As an avid runner, living in rural Wales, Jane is not what many perceive to be a ‘typical’ lung cancer patient. It’s one of the reasons she first got involved with the charity after her initial diagnosis in 2014 – to highlight anyone can be diagnosed with lung cancer.
“Hello! By way of introduction, I am Jane Holmes. I moved to the beautiful hills of Wales in 2010 along with my husband and we have three lovely rescue dogs (along with a couple of outdoor cats).
Both my husband and I are keen runners, running regularly with the dogs, and are members of the local Sarn Helen running club. Although I am not a speedy runner, I can plod along for a long time and have managed to complete six marathons since moving to Wales.
My general lifestyle over the last twenty years has been one of healthy eating, exercise, not drinking or smoking (sounding very virtuous!). However, in 2014, I was shocked to receive a diagnosis of advanced lung cancer.
I was 43 at the time and still running regularly. I had none of the recognised symptoms of lung cancer and had gone to the GP about something unrelated which had luckily led to a chest x-ray.
After my diagnosis, life became a whirlwind of tests, biopsies and scans. Originally, they thought the cancer had been caught early and that I would be able to have surgery. However, a PET scan revealed it had spread to the nodes in my neck.
So suddenly, it went from stage 1 to advanced lung cancer. Stage 3b. Inoperable. Incurable. Terminal.
The statistics around lung cancer make for grim reading and when questioning my prognosis, I was told that from my position ‘one in three people would be here in a year’s time’. However, that said, I was younger and fitter than the average patient so that would stand me in good stead and so I started treatment, with hope.
I had four cycles of chemotherapy. This had limited effect so my treatment was changed to 30 sessions of radical radiotherapy to my chest and neck. During this time, I continued to try and keep as fit as possible and still maintain a healthy diet and a good dose of humour.
When radiotherapy treatment had finished, I decided I wanted to do something positive and so I focused on raising money for Roy Castle Lung Cancer Foundation. I had been shocked to discover that lung cancer is the biggest cancer killer in the UK, accounting for almost a quarter of all cancer deaths (more than prostate, breast and pancreatic cancer combined) and yet shockingly received less money for research.
One in seven people diagnosed has never smoked and increasingly it seems that middle-aged females are being diagnosed. I guess as a lady, you’re more aware of breast cancer, and because there’s a lot of publicity about this type of cancer so that would have been more what I would have been on the lookout for that lung cancer.
But, as I know firsthand, lung cancer can affect anyone and, since my diagnosis, I’ve met a lot of young women who have lung cancer. I think that’s quite ‘out of the normal’ thinking for people.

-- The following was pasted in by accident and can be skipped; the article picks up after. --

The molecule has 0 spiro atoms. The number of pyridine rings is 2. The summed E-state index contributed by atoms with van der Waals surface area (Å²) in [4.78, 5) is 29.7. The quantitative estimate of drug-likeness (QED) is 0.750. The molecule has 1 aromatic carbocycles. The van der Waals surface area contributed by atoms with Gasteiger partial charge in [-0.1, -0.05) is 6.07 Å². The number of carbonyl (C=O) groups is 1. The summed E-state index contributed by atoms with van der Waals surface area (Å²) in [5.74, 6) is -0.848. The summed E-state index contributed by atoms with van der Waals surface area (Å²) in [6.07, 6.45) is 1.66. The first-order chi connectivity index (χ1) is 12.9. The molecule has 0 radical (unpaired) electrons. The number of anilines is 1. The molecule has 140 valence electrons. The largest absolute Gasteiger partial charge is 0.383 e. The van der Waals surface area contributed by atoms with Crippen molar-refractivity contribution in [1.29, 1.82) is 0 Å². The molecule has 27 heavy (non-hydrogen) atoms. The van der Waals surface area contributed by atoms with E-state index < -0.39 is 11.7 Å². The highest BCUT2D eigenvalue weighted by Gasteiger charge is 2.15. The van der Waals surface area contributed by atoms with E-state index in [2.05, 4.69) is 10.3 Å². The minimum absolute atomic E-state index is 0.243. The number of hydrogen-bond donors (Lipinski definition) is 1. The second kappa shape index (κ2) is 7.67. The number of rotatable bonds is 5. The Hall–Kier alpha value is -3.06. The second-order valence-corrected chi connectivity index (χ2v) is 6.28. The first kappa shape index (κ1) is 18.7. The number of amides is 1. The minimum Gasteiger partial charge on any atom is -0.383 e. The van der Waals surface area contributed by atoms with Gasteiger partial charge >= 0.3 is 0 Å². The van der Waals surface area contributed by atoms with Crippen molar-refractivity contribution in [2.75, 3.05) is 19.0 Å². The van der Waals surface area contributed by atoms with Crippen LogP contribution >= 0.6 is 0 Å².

With the help of my family and friends, who have all been so incredibly supportive, I have raised nearly £25,000 to date. I’ve done lots of runs as well as other fundraising initiatives including BBQs, garden party, coffee mornings, raffles and a dog training fundraiser.
By March 2015, scans had revealed that the only active cancer remaining was in the main tumour in my right lung (I had affectionately named my tumour ‘Bernard’). With this result, the clinical team were happy to review the surgery decision and in July 2015 I had the top right lobe of my lung removed, along with ‘Bernard’ and some of the associated lymph nodes.
Four months after surgery, I ran Marathon Eryri / Snowdonia marathon (26.2 miles) with my husband. As you can imagine, Snowdonia at the end of October can be quite an unforgiving place in terms of weather – but we were lucky to have a clear day and the run went very well.
Then, two years later at one of my routine scans, a node lit up in my neck. The cancer had returned.
I had a complete neck dissection in December 2017, just before Christmas. That was then followed by another six weeks of radiotherapy. I’ve had clear scans since then and I’m back running again!
I feel very fortunate to have had such good care from the NHS and to have a forward-thinking clinical team who were prepared to push the boundaries on what the ‘clinical pathway’ could look like.
Without their care and expertise, I would not be living the life I currently am enjoying. I feel fit and maintain a positive outlook on life.
I know the stats are still not good around lung cancer, so my advice to anyone newly diagnosed is avoid them and avoid the horror stories. Try and focus on the positive stories – there are lots of them here on the Roy Castle Lung Cancer Foundation website!Jane on the benefits of keeping positive.
Statistics are changing. They are improving, slowly. This is because treatments are changing. Since my initial diagnosis, there has been so many advances in relation to lung cancer treatments. There are new drugs like targeted therapies and immune-oncology.
But my main piece of advice is: Don’t get too far ahead of yourself because I’ve been inoperable and I’ve since had surgery!
Stay positive, because the way I look at it, if there’s one in 10,000 chance then you could be that one.”